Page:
Mirai-esque botnet is hitting Zyxel NAS devices

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A botnet, strikingly similar to the dreaded Mirai, is targeting Zyxel NAS instances that have passed their end-of-life date, new research has claimed. 

A report from the Shadowserver Foundation, a security organization that keeps track of cyber-threats, says the threat actors recently started scanning for one of the three flaws - CVE-2024-29973 - which is a command injection vulnerability. 

The goal, apparently, is to assimilate the endpoints into a botnet.  


In March 2024, cybersecurity researchers Outpost24 discovered three vulnerabilities in Zyxel’s network attached storage endpoints - CVE-2024-29973, CVE-2024-29972 and CVE-2024-29974. All three have a severity score of 9.8 (critical), and were found affecting NAS326 (running version V5.21(AAZF.16)C0 and earlier) and NAS542 (running versions V5.21(ABAG.13)C0 and earlier). 

Fast-forward a few months, and now threat actors have started targeting the vulnerable endpoints.

A botnet is essentially a “network of bots” - compromised endpoints whose computing power and internet bandwidth can be used for malicious purposes.

Botnets are usually used for distributed denial of service (DDoS) attacks, or for lending out bandwidth and IP addresses for illegal residential proxy services.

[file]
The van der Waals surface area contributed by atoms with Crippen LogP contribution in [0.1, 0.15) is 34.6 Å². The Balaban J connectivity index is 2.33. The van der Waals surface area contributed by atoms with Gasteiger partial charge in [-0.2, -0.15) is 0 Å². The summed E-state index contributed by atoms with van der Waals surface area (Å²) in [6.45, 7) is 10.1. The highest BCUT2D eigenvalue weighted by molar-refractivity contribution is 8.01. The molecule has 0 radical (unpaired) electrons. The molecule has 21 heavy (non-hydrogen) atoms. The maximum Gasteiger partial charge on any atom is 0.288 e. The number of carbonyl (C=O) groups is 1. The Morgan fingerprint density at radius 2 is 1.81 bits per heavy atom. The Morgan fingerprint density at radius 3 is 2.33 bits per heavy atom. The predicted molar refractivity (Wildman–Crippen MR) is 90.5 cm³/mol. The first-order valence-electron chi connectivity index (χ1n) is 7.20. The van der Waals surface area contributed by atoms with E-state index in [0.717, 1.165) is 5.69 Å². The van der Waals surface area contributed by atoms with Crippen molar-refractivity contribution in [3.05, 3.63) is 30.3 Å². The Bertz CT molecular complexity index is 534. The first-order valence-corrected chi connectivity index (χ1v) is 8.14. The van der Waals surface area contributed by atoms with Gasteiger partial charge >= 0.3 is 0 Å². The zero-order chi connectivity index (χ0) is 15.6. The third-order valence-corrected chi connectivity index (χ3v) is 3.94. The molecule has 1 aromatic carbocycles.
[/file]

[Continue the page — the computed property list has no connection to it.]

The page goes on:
It is also worth mentioning that while these two Zyxel NAS devices reached their end-of-life, the Taiwanese company still decided to patch them up, since some organizations have extended warranty for the devices. Therefore, if your organization is using these products, it would be wise to apply the patches immediately.

Furthermore, completely disconnecting and replacing them with newer, supported models, would be an even better solution.

Network attached storage devices such as these are often targeted by criminals, due to their importance in the organization, and frequent misconfiguration. Besides Zyxel, threat actors are constantly on the lookout for D-Link, or QNAP devices, to target. In fact, in early April, it was reported that thousands of end-of-life D-Link NAS devices came with a high-severity vulnerability that allowed attackers to run malicious code, steal sensitive data, and mount denial-of-service (DoS) attacks.

Via The Register

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Sead is a seasoned freelance journalist based in Sarajevo, Bosnia and Herzegovina. He writes about IT (cloud, IoT, 5G, VPN) and cybersecurity (ransomware, data breaches, laws and regulations). In his career, spanning more than a decade, he’s written for numerous media outlets, including Al Jazeera Balkans. He’s also held several modules on content writing for Represent Communications.